29. oktober 2015

10-års jubilæum for tidsskriftet Nature Chemical Biology fejres af forskere ved Nano-Science Center

News in English: This autumn, the journal Nature Chemical Biology celebrates its 10th anniversary. Professor Dimitrios Stamou, head of the Bio-Nanotechnology Laboratory, part of the Nano-Science Center, has been invited to write a commentary on this occasion. “I has been a great honour to write the commentary titled “Membrane curvature bends the laws of physics and chemistry” explaining why both a chemical and a physical approach is necessary to describe biological systems” says Dimitrios Stamou.

Read the full commentary

Professor Dimitrios Stamou is co-author of the commentary. He is head of the Bio-Nanotechnology Laboratory, part of the Nano-Science Center.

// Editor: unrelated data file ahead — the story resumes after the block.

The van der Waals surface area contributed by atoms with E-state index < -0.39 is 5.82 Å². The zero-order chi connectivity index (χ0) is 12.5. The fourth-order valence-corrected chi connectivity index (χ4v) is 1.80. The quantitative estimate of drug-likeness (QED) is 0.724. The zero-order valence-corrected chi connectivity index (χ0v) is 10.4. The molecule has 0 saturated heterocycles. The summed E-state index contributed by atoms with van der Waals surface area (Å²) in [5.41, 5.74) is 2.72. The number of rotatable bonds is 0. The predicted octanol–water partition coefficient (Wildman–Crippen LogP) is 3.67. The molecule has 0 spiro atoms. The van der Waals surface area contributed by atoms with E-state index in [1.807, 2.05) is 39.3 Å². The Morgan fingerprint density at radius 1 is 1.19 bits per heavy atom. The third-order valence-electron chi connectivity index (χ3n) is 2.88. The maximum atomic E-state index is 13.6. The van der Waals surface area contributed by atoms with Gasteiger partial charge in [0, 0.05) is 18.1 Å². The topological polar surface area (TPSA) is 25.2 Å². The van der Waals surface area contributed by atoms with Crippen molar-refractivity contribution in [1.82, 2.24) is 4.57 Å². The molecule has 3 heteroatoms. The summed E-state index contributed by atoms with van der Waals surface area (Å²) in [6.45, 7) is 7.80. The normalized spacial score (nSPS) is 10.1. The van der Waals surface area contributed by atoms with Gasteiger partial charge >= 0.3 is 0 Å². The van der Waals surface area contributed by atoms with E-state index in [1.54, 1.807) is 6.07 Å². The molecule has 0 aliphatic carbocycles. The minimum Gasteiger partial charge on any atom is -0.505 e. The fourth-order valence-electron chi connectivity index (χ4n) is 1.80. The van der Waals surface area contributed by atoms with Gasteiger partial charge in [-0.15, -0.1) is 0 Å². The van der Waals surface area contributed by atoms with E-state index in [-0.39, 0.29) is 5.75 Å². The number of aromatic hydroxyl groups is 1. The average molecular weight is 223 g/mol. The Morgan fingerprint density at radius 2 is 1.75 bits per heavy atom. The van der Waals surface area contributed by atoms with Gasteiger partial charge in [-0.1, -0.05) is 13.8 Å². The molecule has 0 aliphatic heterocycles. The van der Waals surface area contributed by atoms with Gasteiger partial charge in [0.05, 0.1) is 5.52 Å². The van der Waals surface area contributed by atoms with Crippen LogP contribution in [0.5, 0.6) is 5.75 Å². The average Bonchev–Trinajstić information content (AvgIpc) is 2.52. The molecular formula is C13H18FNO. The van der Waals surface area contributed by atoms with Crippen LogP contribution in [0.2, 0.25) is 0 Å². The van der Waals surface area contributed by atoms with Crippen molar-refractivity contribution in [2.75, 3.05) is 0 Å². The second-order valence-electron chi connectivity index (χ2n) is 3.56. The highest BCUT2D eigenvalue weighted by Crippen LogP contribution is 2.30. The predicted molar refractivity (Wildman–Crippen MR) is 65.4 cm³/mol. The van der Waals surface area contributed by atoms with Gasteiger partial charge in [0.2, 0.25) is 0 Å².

Abstract: The membranes of living cells vary both in their lipid and protein compositions and in their physical shape. Whereas the classical paradigm focuses on chemical composition, dynamic modulation of membrane physical shape is emerging as a complementary and synergistic modus operandi for regulating a plethora of cellular membrane biology processes including protein sorting, trafficking and signaling. A 'chemical biology of cellular membranes' must capture the way that mesoscale perturbations tune the biochemical properties of constituent lipid and protein molecules and vice versa. Such an integrated physicochemical view, spanning multiple levels of organization, is currently emerging from theory, simulations and experiments with simplified few-component systems. The great challenge is to extend such hierarchical mechanistic understandings to the labyrinthine environment of living cells that comprises complex geometrical membrane shapes (positive, negative, spherical or tubular curvature, saddle points, etc.) with concomitant variations in membrane composition and chemistry. This will necessitate the development of novel experimental methods and strategies able to correlate quantitatively molecular function with membrane structure, shape and composition on subcellular mesoscopic length scales (~10 nm–100 nm).